Nevertheless, the consistent advocacy of the NCWC is evident in archives of the American Catholic History Center at the Catholic University of America, which contain the organization’s monthly publication, Catholic Action. (Before 1932, it was titled the NCWC Bulletin; for simplicity’s sake I will refer to it here as Catholic Action.)

As these publications reveal, the bureau was not only concerned with critiquing immigration legislation, but also involved in the actual hands-on work of assisting and ministering to immigrants—work undertaken in local offices established in key immigrant-receiving locales, including New York, Philadelphia, San Francisco, and El Paso. Employees helped immigrants prepare affidavits or other legal papers and forwarded information to the Washington office so that legal staff could submit appeals, among many other efforts. The bureau also launched a port assistance program that met incoming ships, helped immigrants through the immigration process, and provided loans.

In offering such assistance, the bureau also encouraged immigrants to remain within the church—an especially important task as Protestant evangelizers aimed at winning converts among the new arrivals. In addition, the bureau placed utmost importance on protecting and re-uniting immigrant families. As an editorial in the January 1930 Catholic Action stated, “[T]he nation itself was built upon a foundation of immigrant families… [and] the spiritual well-being of the immigrant family determines to a very large degree its quality.”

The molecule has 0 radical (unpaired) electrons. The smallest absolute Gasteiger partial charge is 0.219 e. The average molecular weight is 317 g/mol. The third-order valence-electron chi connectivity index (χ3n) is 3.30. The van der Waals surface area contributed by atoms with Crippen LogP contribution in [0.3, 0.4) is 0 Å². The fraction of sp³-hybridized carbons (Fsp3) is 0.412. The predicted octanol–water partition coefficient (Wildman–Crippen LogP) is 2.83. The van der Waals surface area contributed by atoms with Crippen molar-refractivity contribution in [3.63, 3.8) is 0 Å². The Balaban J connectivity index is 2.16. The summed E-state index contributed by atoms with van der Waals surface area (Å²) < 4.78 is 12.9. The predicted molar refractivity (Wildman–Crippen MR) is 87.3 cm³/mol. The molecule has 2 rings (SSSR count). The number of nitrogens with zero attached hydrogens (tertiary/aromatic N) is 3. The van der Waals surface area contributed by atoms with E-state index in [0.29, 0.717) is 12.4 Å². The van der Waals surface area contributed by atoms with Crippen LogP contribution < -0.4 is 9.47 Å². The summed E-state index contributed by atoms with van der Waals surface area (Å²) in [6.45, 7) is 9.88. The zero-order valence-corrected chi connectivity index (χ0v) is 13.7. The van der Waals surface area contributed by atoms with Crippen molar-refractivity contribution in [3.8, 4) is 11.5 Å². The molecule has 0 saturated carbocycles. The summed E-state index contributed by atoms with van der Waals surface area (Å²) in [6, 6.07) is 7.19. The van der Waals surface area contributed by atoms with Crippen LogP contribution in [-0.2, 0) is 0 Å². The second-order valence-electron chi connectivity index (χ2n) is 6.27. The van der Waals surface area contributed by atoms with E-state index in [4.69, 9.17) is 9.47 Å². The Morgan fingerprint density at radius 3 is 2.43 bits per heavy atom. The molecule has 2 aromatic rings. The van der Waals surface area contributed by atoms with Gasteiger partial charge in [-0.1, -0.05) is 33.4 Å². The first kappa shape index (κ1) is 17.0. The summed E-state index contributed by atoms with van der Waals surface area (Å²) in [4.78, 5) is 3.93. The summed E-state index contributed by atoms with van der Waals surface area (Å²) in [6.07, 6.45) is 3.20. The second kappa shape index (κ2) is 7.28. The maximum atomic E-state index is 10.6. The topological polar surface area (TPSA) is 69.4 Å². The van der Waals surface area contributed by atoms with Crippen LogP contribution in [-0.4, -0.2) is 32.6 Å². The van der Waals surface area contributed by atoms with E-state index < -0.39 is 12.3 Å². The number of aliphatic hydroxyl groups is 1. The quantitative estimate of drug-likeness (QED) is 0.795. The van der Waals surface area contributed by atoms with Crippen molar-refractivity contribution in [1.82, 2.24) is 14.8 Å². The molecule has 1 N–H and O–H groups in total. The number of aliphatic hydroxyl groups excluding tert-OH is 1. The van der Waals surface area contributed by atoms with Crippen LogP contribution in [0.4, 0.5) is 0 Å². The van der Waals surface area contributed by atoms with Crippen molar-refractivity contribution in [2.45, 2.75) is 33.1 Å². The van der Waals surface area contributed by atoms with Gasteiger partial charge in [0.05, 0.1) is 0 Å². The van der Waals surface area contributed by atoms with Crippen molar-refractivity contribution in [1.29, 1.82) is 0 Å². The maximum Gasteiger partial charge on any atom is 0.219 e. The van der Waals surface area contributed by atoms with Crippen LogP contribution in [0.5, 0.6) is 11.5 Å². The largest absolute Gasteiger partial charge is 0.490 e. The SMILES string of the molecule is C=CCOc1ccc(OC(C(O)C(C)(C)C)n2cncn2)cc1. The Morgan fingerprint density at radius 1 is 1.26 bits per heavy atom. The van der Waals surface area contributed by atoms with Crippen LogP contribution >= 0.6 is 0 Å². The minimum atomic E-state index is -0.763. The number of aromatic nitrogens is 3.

Perhaps even more important than the material and spiritual assistance the U.S. Catholic bishops provided was their voice. In the face of growing nativism and restrictionism after the 1920s, they continued to advocate publically for sensible immigration reform. A 1953 statement in Catholic Action effectively characterized the attitude of the bureau towards immigrants and immigration legislation in the preceding decades:

We believe in an affirmative Immigration Policy for America—one which will welcome, without racial, national, religious or other discriminations, those who seek to immigrate and become part of our national life; one which will provide the ever new life-blood which America needs and by which, throughout its history, it had been enriched; one which will assure to new immigrants the basic rights guaranteed to its citizens and will welcome permanent residents into citizenship; one which will express America’s active concern to cooperate with other nations in providing a fair share of resettlement opportunities, in the U.S.A., as well as in other countries, for those oppressed for freedom’s sake.

These ideas survive, echoed in Elizondo’s statement of November 2016 and in the responses of the USCCB’s Committee on Migration to President Trump. The question now is whether they will continue to be reaffirmed by the entire episcopate, and by the Catholic laity. Many American Catholics have ancestors who were the beneficiaries of the Immigration Bureau’s advocacy. In the dawn of the Trump era, will they support the bishops who speak out on behalf of those seeking refuge on our shores?

Published in the March 10, 2017 issue: 

Julia G. Young is a historian of Mexico and Latin America at the Catholic University of America.